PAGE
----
The effect of pumping saline groundwater for desalination on the fresh–saline water interface dynamics

Shaked Stein, Yoseph Yechieli, Eyal Shalev, Roni Kasher, Orit Sivan

Research output: Contribution to journalArticlepeer-review

31 Scopus citations


Over the past few decades, seawater desalination has become a necessity for freshwater supply in many countries worldwide, particularly in arid and semi-arid regions. One potentially high-quality feed water for desalination is saline groundwater (SGW) from coastal aquifers, which has lower fouling propensity than seawater. This study examines the effect of pumping SGW from a phreatic coastal aquifer on fresh groundwater, particularly on the dynamics of the fresh–saline water interface (FSI). Initially, we constructed a 3D finite-element model of a phreatic coastal aquifer by using the FEFLOW software, which solves the coupled variable density groundwater flow and solute transport equations. Then, we compared and validated the results of the model to those of a field-scale pumping test. The model indicates that pumping SGW from a coastal aquifer freshens the aquifer and rehabilitates parts that were salinized due to seawater intrusion – an effect that increases with increasing pumping rate. In addition, when simultaneously pumping fresh groundwater further inland and SGW from below the FSI, the freshening effect is less pronounced and the salinity of the aquifer is more stable. In line with the results of the model, the field experiment revealed that salinity in the observation well decreases over the course of pumping. Taken together, our findings demonstrate that, in addition to providing a high-quality source feed water for desalination, pumping SGW does not salinize the aquifer and even rehabilitates it by negating the effect of seawater intrusion. These findings are important for planning shoreline desalination facilities and for managing arid coastal regions with lack of water supply and over exploited aquifers.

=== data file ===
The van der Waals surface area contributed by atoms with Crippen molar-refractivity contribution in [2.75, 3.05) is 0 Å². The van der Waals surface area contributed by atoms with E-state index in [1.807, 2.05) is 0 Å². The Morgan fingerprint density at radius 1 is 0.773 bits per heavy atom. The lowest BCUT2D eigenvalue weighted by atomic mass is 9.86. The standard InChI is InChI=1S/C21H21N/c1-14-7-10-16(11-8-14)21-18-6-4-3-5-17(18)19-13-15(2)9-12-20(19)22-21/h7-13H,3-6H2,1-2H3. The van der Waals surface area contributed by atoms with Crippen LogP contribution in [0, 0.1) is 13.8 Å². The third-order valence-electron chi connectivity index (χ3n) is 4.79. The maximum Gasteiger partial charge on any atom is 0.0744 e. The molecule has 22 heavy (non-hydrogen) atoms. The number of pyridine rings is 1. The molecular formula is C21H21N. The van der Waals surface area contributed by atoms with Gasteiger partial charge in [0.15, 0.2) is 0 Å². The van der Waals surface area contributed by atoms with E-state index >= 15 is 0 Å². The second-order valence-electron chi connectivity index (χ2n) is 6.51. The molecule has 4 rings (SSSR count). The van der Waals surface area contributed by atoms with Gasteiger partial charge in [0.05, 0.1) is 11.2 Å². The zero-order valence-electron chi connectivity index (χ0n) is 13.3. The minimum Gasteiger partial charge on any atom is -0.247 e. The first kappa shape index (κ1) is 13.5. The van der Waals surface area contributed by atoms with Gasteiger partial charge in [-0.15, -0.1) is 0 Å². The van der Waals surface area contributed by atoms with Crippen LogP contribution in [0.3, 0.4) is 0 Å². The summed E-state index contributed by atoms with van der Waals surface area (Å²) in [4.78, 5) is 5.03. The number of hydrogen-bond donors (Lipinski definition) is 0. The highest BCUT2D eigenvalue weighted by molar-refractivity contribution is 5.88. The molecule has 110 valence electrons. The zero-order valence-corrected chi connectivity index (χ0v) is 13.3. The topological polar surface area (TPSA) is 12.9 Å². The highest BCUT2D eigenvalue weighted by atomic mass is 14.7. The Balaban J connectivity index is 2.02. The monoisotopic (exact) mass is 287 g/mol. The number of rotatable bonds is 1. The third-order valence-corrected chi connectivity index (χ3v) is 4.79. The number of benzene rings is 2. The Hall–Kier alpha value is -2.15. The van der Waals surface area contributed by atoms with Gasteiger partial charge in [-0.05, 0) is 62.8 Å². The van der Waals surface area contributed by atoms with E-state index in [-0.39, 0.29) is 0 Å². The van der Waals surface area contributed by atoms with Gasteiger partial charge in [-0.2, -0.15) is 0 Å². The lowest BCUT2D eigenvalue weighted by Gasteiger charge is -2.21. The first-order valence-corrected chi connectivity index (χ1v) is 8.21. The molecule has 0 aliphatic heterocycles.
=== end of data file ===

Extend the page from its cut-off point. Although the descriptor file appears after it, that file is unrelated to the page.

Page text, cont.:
Original languageEnglish
Pages (from-to)46-57
Number of pages12
JournalWater Research
StatePublished - 1 Jun 2019


  • Coastal aquifers management
  • Desalination
  • Saline groundwater
  • Seawater intrusion

ASJC Scopus subject areas

  • Water Science and Technology
  • Ecological Modeling
  • Pollution
  • Waste Management and Disposal
  • Environmental Engineering
  • Civil and Structural Engineering


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